Datsun Go CVT and Go+ CVT - First drive review
Sub-four meter MPVs are the rage these days. With the Renault Triber, the segment is witnessing renewed interest among car buyers. However, it was actually the Datsun Go+ that kickstarted the segment with an eye on buyers looking for added practicality in a compact package. Datsun invited us for the first drive of the CVT variants of the Go+ and its hatchback sibling, Go. Both cars are essentially the same apart from the increase of about 200mm in length and an extra row of seats on the Go+.
The Engine and CVT of the Datsun Go and Go+
A quick glance at the spec sheet told us that the Go and Go+ get the combination of a 1.0-litre, 3-cylinder, petrol engine and CVT first seen on the Nissan Micra six years ago that produces 77bhp; a sizeable increase over the 67 horses that the engine paired to the manual transmission produces. The only visual differentiator is the addition of a ‘CVT’ badge on the boot. On, the inside, the only visible change is the CVT shift lever. Once on the go, the characteristics of the drivetrain are felt and sadly, the Go CVT and Go+ CVT fall short of expectations. The CVT is extremely slow to respond and has a pronounced rubber-band effect. Resultantly, the CVT variants are sluggish off the line. To add to that, the CVT units in the two cars are noisy too. Switching to ‘Sport’ mode (activated by pressing a small button on the gear selector) helps matters only slightly with the engine revving to a higher speed. However, you are rewarded for driving around at a leisurely pace with a much quieter engine and transmission. The jerk-free nature of the transmission is a boon though and could very well have prompted Datsun to opt for it instead of an AMT despite the added cost.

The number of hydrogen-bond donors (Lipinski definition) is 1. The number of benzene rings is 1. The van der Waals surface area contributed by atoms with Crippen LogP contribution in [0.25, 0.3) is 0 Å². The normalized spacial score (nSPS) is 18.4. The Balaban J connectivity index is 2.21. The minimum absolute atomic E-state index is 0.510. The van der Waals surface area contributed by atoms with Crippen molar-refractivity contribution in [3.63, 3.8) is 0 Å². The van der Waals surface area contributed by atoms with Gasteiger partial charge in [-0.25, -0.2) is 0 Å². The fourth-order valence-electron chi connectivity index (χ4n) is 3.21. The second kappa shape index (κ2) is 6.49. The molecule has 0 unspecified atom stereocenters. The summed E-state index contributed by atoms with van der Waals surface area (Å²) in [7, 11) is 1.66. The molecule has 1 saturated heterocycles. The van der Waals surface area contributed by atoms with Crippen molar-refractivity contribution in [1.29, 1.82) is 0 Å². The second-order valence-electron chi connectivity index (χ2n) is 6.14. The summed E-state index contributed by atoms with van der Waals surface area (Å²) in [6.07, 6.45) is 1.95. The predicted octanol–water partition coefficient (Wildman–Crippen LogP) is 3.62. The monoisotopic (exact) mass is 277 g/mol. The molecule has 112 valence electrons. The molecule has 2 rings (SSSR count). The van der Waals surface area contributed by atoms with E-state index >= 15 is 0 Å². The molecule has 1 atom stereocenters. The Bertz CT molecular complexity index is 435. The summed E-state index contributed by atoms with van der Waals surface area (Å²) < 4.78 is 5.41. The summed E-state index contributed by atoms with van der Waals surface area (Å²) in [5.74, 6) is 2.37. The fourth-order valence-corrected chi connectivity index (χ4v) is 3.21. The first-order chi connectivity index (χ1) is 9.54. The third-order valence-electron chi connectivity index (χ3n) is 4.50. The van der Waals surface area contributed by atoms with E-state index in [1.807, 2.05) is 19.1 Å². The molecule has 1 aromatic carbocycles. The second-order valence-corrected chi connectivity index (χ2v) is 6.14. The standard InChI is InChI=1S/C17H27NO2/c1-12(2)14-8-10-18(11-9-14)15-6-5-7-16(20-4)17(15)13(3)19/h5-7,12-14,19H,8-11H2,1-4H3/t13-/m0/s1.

On the inside of the Datsun Go CVT and Go+ CVT
The rest of the cars remain the same as the ones launched late last year. The Go and Go+ continue to get features like a 7.0-inch touchscreen with Android Auto and Apple Car Play support and rear parking sensors. The third row of seats in the Go+, however, is strictly usable for kids. On the outside, the cars get 14-inch diamond cut alloy wheels and LED DRLs too.
Ride and handling of the Go CVT and Go+ CVT
The ride and handling remain predictable although not very exciting with the suspension doing a good job of ironing out bumps. The steering wheel has a dead zone around centre and the car has loads of body roll.
Squarely aimed at those on the lookout for a sub-four metre car with the convenience of an auto box, the Datsuns will have the distinction of being the most affordable cars with the option of a CVT. However, it remains to be seen if the availability of a CVT is reason enough for buyers to opt for the Go and Go+ over rivals like the Triber.